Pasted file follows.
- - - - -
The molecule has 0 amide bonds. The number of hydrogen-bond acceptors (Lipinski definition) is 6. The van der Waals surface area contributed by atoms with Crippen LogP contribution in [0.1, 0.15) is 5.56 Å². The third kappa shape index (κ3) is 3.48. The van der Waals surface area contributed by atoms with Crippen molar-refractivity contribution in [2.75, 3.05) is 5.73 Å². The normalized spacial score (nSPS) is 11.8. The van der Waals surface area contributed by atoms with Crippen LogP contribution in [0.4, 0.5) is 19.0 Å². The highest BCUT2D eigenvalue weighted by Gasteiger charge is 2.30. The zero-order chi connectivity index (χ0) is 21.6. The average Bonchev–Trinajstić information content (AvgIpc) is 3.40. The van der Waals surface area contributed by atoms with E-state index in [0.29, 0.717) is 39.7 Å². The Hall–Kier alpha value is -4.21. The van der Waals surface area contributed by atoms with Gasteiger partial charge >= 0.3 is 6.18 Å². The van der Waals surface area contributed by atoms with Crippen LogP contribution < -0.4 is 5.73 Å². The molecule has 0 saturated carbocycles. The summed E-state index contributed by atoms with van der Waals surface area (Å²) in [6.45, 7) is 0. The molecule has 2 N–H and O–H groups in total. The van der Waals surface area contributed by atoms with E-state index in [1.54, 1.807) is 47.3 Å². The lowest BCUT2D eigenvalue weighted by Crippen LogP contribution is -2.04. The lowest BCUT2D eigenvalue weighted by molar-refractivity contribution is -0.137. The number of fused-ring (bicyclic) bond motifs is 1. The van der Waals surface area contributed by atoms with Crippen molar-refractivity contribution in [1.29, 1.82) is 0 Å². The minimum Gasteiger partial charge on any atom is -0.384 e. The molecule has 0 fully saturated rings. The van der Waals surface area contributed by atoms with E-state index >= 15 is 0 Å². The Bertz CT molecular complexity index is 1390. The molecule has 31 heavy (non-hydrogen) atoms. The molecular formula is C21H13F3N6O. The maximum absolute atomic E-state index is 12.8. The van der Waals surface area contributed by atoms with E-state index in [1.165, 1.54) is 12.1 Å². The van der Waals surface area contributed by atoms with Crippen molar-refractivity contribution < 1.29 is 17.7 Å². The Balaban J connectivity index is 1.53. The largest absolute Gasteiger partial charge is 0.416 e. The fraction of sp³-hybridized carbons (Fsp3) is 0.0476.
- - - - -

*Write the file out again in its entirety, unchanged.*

The molecule has 0 amide bonds. The number of hydrogen-bond acceptors (Lipinski definition) is 6. The van der Waals surface area contributed by atoms with Crippen LogP contribution in [0.1, 0.15) is 5.56 Å². The third kappa shape index (κ3) is 3.48. The van der Waals surface area contributed by atoms with Crippen molar-refractivity contribution in [2.75, 3.05) is 5.73 Å². The normalized spacial score (nSPS) is 11.8. The van der Waals surface area contributed by atoms with Crippen LogP contribution in [0.4, 0.5) is 19.0 Å². The highest BCUT2D eigenvalue weighted by Gasteiger charge is 2.30. The zero-order chi connectivity index (χ0) is 21.6. The average Bonchev–Trinajstić information content (AvgIpc) is 3.40. The van der Waals surface area contributed by atoms with E-state index in [0.29, 0.717) is 39.7 Å². The Hall–Kier alpha value is -4.21. The van der Waals surface area contributed by atoms with Gasteiger partial charge >= 0.3 is 6.18 Å². The van der Waals surface area contributed by atoms with Crippen LogP contribution < -0.4 is 5.73 Å². The molecule has 0 saturated carbocycles. The summed E-state index contributed by atoms with van der Waals surface area (Å²) in [6.45, 7) is 0. The molecule has 2 N–H and O–H groups in total. The van der Waals surface area contributed by atoms with E-state index in [1.54, 1.807) is 47.3 Å². The lowest BCUT2D eigenvalue weighted by Crippen LogP contribution is -2.04. The lowest BCUT2D eigenvalue weighted by molar-refractivity contribution is -0.137. The number of fused-ring (bicyclic) bond motifs is 1. The van der Waals surface area contributed by atoms with Crippen molar-refractivity contribution in [1.29, 1.82) is 0 Å². The minimum Gasteiger partial charge on any atom is -0.384 e. The molecule has 0 fully saturated rings. The van der Waals surface area contributed by atoms with E-state index >= 15 is 0 Å². The Bertz CT molecular complexity index is 1390. The molecule has 31 heavy (non-hydrogen) atoms. The molecular formula is C21H13F3N6O. The maximum absolute atomic E-state index is 12.8. The van der Waals surface area contributed by atoms with E-state index in [1.165, 1.54) is 12.1 Å². The van der Waals surface area contributed by atoms with Crippen molar-refractivity contribution < 1.29 is 17.7 Å². The Balaban J connectivity index is 1.53. The largest absolute Gasteiger partial charge is 0.416 e. The fraction of sp³-hybridized carbons (Fsp3) is 0.0476.